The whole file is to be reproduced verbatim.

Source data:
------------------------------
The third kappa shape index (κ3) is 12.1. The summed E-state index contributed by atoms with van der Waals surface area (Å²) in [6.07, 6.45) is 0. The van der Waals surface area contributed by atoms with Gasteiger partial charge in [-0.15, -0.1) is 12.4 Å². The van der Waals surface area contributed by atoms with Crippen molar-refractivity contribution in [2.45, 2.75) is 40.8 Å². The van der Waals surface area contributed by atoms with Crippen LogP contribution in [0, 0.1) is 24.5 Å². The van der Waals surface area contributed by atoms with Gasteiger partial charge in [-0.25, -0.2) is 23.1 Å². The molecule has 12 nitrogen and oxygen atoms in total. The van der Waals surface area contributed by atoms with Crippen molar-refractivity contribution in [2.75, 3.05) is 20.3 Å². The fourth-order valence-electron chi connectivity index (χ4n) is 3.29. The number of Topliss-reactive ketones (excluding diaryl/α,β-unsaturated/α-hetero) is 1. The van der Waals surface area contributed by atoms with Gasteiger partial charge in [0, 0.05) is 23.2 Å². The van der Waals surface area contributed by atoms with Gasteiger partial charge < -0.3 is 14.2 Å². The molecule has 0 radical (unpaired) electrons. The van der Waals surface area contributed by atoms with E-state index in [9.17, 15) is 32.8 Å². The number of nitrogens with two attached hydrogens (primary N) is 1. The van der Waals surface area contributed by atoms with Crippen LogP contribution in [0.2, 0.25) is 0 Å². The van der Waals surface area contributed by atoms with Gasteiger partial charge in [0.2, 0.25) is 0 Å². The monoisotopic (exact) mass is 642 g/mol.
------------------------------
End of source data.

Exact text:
The third kappa shape index (κ3) is 12.1. The summed E-state index contributed by atoms with van der Waals surface area (Å²) in [6.07, 6.45) is 0. The van der Waals surface area contributed by atoms with Gasteiger partial charge in [-0.15, -0.1) is 12.4 Å². The van der Waals surface area contributed by atoms with Crippen molar-refractivity contribution in [2.45, 2.75) is 40.8 Å². The van der Waals surface area contributed by atoms with Crippen LogP contribution in [0, 0.1) is 24.5 Å². The van der Waals surface area contributed by atoms with Gasteiger partial charge in [-0.25, -0.2) is 23.1 Å². The molecule has 12 nitrogen and oxygen atoms in total. The van der Waals surface area contributed by atoms with Crippen molar-refractivity contribution in [2.75, 3.05) is 20.3 Å². The fourth-order valence-electron chi connectivity index (χ4n) is 3.29. The number of Topliss-reactive ketones (excluding diaryl/α,β-unsaturated/α-hetero) is 1. The van der Waals surface area contributed by atoms with Gasteiger partial charge in [0, 0.05) is 23.2 Å². The van der Waals surface area contributed by atoms with Gasteiger partial charge < -0.3 is 14.2 Å². The molecule has 0 radical (unpaired) electrons. The van der Waals surface area contributed by atoms with E-state index in [9.17, 15) is 32.8 Å². The number of nitrogens with two attached hydrogens (primary N) is 1. The van der Waals surface area contributed by atoms with Crippen LogP contribution in [0.2, 0.25) is 0 Å². The van der Waals surface area contributed by atoms with Gasteiger partial charge in [0.2, 0.25) is 0 Å². The monoisotopic (exact) mass is 642 g/mol.